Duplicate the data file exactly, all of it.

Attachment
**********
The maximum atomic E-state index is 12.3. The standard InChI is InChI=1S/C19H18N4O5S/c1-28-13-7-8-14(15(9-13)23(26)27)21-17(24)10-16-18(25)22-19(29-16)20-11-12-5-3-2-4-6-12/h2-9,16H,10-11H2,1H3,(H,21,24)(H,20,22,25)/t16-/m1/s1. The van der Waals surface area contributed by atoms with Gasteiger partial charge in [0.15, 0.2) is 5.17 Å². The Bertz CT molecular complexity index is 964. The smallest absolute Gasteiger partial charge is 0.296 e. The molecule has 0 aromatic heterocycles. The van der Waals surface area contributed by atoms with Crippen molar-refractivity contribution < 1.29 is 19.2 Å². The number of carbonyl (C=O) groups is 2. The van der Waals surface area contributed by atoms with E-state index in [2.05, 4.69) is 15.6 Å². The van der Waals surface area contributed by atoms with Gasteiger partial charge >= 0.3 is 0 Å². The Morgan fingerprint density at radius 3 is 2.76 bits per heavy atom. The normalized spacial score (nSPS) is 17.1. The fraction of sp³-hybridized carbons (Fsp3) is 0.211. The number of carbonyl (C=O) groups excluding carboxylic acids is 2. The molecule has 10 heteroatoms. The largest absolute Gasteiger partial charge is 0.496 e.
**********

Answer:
The maximum atomic E-state index is 12.3. The standard InChI is InChI=1S/C19H18N4O5S/c1-28-13-7-8-14(15(9-13)23(26)27)21-17(24)10-16-18(25)22-19(29-16)20-11-12-5-3-2-4-6-12/h2-9,16H,10-11H2,1H3,(H,21,24)(H,20,22,25)/t16-/m1/s1. The van der Waals surface area contributed by atoms with Gasteiger partial charge in [0.15, 0.2) is 5.17 Å². The Bertz CT molecular complexity index is 964. The smallest absolute Gasteiger partial charge is 0.296 e. The molecule has 0 aromatic heterocycles. The van der Waals surface area contributed by atoms with Crippen molar-refractivity contribution < 1.29 is 19.2 Å². The number of carbonyl (C=O) groups is 2. The van der Waals surface area contributed by atoms with E-state index in [2.05, 4.69) is 15.6 Å². The van der Waals surface area contributed by atoms with Gasteiger partial charge >= 0.3 is 0 Å². The Morgan fingerprint density at radius 3 is 2.76 bits per heavy atom. The normalized spacial score (nSPS) is 17.1. The fraction of sp³-hybridized carbons (Fsp3) is 0.211. The number of carbonyl (C=O) groups excluding carboxylic acids is 2. The molecule has 10 heteroatoms. The largest absolute Gasteiger partial charge is 0.496 e.